“Barry, where the hell you getting your information?” Clark Fanning leaned back in his leather chair and spun his Cross pen on his rosewood desk.
At the other end of the call the farmer, Barry Meeks, hesitated, twisting his phone in a gnarled hand. “Well, not sure I can say.”
“C’mon, cut the crap. I need to know how you do it before I commit us to something really risky.” Fanning looked out his window and frowned. Semi-crappy view. On Wall Street, the more you made, the better the view. He really needed a better view.
“Information’s reliable. Leave it at that.”
With the skill of two decades of sales, Clark Fanning said, “Barry, do you want to retire or do you want to keep working your farm until you’re an old man?”
“Christ, I’m already an old man. Feel like one anyway. Wake up every mornin’ with a dozen old aches and half a dozen new ones. Hell, fifty-nine, I’ve had enough of farmin’. Want to move to and get the dirt out from under my fingernails.”
“Then tell me, Barry. Where are you getting this information?”
After a few seconds of silence, Barry Meeks said, “Just between us, Mr. Fanning? Don’t want nothin’ to kill the golden goose.”
“Just us, Barry,” Fanning said, consciously using the farmer’s name again. He remembered his first boss telling him how people loved the sound of their own names. “Say their names enough, they’ll love you. They love you enough and you’ll get rich on commissions.”
“Okay. There’s this guy Ethan West lives outside Boonsboro. Twenty years ago, his grandfather dies, both his parents are gone, so he shows up from , takes over the family farm. City slicker, college boy, never grew so much as a house plant. Bunch of us neighbors offer him help, but he says no.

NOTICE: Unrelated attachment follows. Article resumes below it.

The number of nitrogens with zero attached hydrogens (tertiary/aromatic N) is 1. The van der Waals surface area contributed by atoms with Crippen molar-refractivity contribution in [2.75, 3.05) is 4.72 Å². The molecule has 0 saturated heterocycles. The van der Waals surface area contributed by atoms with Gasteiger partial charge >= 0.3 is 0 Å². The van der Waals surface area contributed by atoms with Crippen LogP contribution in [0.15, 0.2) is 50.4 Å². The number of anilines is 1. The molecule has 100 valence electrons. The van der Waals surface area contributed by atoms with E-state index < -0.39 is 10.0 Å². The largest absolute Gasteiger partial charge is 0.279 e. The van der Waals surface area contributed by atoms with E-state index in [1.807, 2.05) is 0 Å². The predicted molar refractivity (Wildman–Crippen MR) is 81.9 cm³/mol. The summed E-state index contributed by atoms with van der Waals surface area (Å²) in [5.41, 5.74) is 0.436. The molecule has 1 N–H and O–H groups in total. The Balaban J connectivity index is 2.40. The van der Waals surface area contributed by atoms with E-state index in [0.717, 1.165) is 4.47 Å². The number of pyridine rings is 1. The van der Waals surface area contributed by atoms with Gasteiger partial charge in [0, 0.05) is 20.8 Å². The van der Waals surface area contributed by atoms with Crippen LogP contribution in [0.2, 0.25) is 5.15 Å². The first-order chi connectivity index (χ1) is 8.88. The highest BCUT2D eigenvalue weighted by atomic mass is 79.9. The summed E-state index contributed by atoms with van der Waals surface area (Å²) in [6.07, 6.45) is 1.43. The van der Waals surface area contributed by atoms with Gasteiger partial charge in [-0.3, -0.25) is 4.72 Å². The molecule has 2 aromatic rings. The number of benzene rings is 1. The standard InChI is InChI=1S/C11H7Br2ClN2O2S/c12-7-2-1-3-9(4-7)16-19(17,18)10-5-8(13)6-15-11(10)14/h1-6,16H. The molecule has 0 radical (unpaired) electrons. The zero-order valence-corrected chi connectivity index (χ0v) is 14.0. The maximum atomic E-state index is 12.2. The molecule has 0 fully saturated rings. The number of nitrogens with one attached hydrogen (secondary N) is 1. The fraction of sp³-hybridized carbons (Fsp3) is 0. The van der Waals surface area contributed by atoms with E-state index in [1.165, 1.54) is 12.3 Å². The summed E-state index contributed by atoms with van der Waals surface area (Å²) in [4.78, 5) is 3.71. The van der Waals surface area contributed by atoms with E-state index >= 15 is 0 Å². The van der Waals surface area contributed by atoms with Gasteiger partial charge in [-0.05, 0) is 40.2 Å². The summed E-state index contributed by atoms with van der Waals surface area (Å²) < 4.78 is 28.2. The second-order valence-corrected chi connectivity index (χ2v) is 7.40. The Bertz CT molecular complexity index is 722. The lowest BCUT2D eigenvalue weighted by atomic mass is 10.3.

“Never has a bad harvest. Sidesteps drought, grasshoppers, mildew, every damn thing nature can throw at a farmer. Thought we needed to help him, but it’s us needs the help. We’re havin’ good years, some bad, but he’s got good harvests every single year.
“Stopped hittin’ my head against the wall some years back and started watchin’ this guy. If he planted corn, I bought corn futures. Bad Midwest weather pushed up corn prices and I made a bundle. When he didn’t plant corn, I went short on corn futures, figuring it would be a bumper crop for supplies and prices would drop. You know that’s exactly what happened. I’m makin’ ten times more money tradin’ commodities than from farmin’ my Goddamn land.”
“You’ve parlayed a respectable portfolio, Barry, but these last five years could just be luck. Before I let you risk everything, I want more information.”
“Okay, one time he grew watermelons. Everybody laughed their asses off. Nobody grows watermelons in Frederick County. Season’s too short. Well, that year we had the longest summer I ever seen. With five hundred acres in melons he made a killin’. Next year, some farmers tried melons and an early freeze in September wiped ’em out. But that year this guy grew tomatoes. Two days before the frost, he hires pickers. Frost hits and his fields are bare. How you explain that?”
Fanning said, “I can’t. But there must have been times he screwed up.”
“You sure, Barry? Sure enough to take a big risk? You’re wrong, you’ll lose everything.”
Clark Fanning pondered. He had taken flyers on less. “Okay, Barry. Here’s the play.”
If this hick was really onto something, Fanning had big plans. And if the farmer was wrong, well, it was the hick’s money, not Fanning’s. He’d make commission either way.